Camera for very enthusiastic amateur

Discussion in 'Digital Photography' started by Smileyguy, Aug 18, 2007.

  1. Smileyguy macrumors 6502

    Nov 29, 2004
    Hi everyone,

    I posted a thread somewhat similar to this a few months back, but I want to bring it up again now as I wasn't too sure what I was looking for back then and am more certain now.

    My question is very simple (I think!). I work as a freelance journalist and have some experience of print design as well. I've long had an interest in photography and this is now becoming much stronger, to the point where I'm becoming strongly attracted to the idea of trying to get into it professionally, or at least as a serious amateur (first steps first, of course).

    Of course, I don't think it would be wise to go out and buy an expensive, professional standard camera right away, and besides, I couldn't afford to anyway. So I'm looking to buy a quality digital camera that will enable to me to become a good amateur photographer, experiment, and decide if I want to become more serious or not. My main interest is outdoor/nature photography. I'm looking for something with a high resolution that will enable me to produce print quality images, that I can blow up a bit if possible.

    I previous owned a Canon Powershot - I think it was the G3, or one of that series - and I absolutely loved it. It produced great images - and had a fantastic x10 optical zoom - and because of this I wanted to take photos as all the time, which made learning and experimenting fun and easy. Unfortunately it went missing after I let a colleague borrow it. :mad:

    Of course, the Powershot fell into the "SLR-like" category I believe, rather than being a true digital SLR. I'd love to get a true digital SLR because it would allow me to experiment a lot more and really learn photography, but right now I don't think I can afford one (especially when you add in the cost of lenses etc, if I understand the necessities correctly), so I might have to make do with something like the Powershot.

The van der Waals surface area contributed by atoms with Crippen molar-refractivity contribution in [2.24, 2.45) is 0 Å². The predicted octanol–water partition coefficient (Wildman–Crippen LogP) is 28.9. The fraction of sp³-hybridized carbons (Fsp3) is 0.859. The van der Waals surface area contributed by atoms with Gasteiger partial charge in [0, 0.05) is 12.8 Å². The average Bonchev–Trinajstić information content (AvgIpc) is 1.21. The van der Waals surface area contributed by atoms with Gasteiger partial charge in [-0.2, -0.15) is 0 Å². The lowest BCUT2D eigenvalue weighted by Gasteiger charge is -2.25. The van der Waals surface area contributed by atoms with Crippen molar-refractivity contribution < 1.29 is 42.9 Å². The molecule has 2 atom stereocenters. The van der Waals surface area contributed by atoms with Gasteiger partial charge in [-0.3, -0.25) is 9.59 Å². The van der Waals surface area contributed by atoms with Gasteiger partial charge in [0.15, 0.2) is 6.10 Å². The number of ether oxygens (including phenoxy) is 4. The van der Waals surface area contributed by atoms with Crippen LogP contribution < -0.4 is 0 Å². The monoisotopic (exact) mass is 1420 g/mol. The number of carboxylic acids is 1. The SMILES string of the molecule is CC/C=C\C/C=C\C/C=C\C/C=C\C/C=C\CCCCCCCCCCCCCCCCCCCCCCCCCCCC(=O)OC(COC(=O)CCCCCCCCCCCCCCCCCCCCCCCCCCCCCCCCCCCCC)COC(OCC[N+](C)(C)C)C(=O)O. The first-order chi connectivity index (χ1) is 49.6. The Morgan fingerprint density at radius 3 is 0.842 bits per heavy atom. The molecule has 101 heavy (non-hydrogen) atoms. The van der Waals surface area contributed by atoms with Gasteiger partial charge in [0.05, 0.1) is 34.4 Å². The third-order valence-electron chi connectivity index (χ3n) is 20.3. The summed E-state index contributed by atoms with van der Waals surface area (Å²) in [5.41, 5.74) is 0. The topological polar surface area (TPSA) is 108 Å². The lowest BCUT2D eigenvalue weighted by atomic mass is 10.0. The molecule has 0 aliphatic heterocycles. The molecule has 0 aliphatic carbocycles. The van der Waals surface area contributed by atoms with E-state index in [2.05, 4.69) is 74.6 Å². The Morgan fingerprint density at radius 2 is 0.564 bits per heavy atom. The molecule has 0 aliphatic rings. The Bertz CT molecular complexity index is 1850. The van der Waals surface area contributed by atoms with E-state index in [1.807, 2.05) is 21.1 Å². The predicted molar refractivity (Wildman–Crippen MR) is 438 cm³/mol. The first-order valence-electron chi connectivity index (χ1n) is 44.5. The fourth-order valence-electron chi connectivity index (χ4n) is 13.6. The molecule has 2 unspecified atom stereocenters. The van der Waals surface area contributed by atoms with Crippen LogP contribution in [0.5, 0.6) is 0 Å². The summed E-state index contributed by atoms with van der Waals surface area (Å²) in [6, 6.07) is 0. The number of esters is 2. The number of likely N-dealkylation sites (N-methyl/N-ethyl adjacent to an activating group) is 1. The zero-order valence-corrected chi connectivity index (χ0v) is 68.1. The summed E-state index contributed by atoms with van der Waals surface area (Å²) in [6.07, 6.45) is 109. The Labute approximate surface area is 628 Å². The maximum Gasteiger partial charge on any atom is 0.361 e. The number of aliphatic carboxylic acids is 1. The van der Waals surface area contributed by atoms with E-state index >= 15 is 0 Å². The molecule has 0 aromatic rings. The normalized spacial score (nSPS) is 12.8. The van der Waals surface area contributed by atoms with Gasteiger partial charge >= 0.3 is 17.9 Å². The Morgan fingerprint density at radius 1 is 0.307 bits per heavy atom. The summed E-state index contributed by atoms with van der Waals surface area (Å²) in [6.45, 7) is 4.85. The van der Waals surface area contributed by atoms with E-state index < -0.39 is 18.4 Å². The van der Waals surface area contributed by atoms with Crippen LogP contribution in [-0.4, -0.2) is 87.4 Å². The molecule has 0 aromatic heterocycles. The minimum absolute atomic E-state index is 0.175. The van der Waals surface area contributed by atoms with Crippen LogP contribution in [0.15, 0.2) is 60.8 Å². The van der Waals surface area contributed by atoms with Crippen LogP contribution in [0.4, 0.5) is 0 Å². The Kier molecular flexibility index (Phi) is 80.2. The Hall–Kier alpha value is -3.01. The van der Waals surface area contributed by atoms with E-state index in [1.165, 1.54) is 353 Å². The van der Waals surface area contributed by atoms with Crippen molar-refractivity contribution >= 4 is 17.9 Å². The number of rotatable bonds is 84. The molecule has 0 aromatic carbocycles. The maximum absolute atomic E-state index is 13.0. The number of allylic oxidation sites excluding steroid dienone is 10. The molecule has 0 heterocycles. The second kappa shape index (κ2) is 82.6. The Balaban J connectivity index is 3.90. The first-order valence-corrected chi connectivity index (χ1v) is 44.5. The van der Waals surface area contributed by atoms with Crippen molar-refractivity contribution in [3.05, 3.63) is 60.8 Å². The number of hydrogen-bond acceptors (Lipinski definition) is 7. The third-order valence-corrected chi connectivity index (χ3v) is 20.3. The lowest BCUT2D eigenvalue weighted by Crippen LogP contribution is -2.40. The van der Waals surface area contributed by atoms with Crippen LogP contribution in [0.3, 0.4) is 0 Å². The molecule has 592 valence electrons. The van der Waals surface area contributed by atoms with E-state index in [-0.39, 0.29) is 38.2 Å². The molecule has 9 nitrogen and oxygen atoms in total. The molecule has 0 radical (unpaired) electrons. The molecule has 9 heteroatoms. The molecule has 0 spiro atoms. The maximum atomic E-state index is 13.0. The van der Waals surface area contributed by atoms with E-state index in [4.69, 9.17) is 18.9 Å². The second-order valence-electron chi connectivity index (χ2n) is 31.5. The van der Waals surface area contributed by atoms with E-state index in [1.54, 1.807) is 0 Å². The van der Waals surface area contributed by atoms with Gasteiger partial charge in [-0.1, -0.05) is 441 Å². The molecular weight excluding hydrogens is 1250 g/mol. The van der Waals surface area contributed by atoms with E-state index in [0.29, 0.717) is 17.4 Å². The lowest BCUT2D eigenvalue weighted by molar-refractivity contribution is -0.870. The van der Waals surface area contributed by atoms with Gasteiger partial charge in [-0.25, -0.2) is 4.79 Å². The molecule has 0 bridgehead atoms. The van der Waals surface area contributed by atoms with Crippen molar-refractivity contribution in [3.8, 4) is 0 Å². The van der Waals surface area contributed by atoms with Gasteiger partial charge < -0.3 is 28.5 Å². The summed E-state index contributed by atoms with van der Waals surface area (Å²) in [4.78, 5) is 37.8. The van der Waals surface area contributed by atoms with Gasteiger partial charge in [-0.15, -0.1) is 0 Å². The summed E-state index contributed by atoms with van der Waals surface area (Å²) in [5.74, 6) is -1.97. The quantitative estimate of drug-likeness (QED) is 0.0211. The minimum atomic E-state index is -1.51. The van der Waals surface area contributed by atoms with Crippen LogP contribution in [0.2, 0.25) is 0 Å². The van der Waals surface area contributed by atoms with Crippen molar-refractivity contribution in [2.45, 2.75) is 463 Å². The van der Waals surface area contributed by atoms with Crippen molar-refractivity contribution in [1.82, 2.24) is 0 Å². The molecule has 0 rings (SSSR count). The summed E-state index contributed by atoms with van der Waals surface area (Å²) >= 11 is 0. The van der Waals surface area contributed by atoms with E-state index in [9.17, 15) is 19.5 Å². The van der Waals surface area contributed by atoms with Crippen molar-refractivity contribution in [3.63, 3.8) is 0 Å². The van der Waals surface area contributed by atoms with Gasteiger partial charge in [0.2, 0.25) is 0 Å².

In summary, I want something that will take high quality images, has a pretty good zoom feature, and be a good starting point for someone with a really strong interest in getting more seriously involved in photography. I'd really rather not go over $500 dollars, $600 at the absolute most.

    Does anyone have any suggestions for models? I'm sure some of you wise folks do!

  2. Scarlet Fever macrumors 68040

    Scarlet Fever

    Jul 22, 2005
    Canon S5 IS or S3 IS. They are awesome cameras. They have a full manual mode, which gives you full control over everything, and a full automatic mode, which gives all the control over to the camera, as well as steps in between (aperture mode and shutter speed mode). The S5 has a 10MP sensor, and the S3 a 6MP sensor. I've made prints from pics taken with my S3, and they look awesome.

    Have a look at my deviantART site (link in sig) for some pics taken with it.
  3. MacUserSince87 macrumors member

    Aug 18, 2007
    Northern Virginia, USA
    Entry level DSLR...

    I was a long time film SLR user, both 35mm and Med. Format who eased into digital with a 2.1 MP Kodak DC290 in 2000 and a Minolta D7Hi in 2002 before the DSLR resolution / price points reached what I felt I justify and meet my quality expectations with the 8 MP Canon 20D in late 2004. I recently bought a Canon 400D for use at work and it is better than the 20D in most respects.

    So predicated on my experience I'd suggest you get an entry level DSLR like the 400D. Even with the "kit" lens you will note several differences. The first is the narrower of depth of field the larger sensor produces. Selective focus is an important means for isolating a subject from a cluttered distracting background and that is very difficult to do with small sensor cameras due to their very short actual focal lengths. The other thing you will notice is improved image quality. Larger sensors allow larger sensor sites with translates into less noise and long dynamic range.

    The IQ and DOF of the larger sensor is the main reason I switched from the all-in-one 28mm - 200mm zoom of the D7Hi to the 20D.

    Chuck Gardner
  4. Digital Skunk macrumors 604

    Digital Skunk

    Dec 23, 2006
    In my imagination
    High end short lens point and shoot. (Canon G7 or Nikon P5000)

    -- OR --

    Entry level SLR (Canon Rebel XTi or Pentax K100D or Nikon D40 or Sony Alpha 100)
  5. Smileyguy thread starter macrumors 6502

    Nov 29, 2004
    Thanks for the help everyone.

    I suppose this is the big decision I have to make now - to get a high-end compact or to get a digital SLR.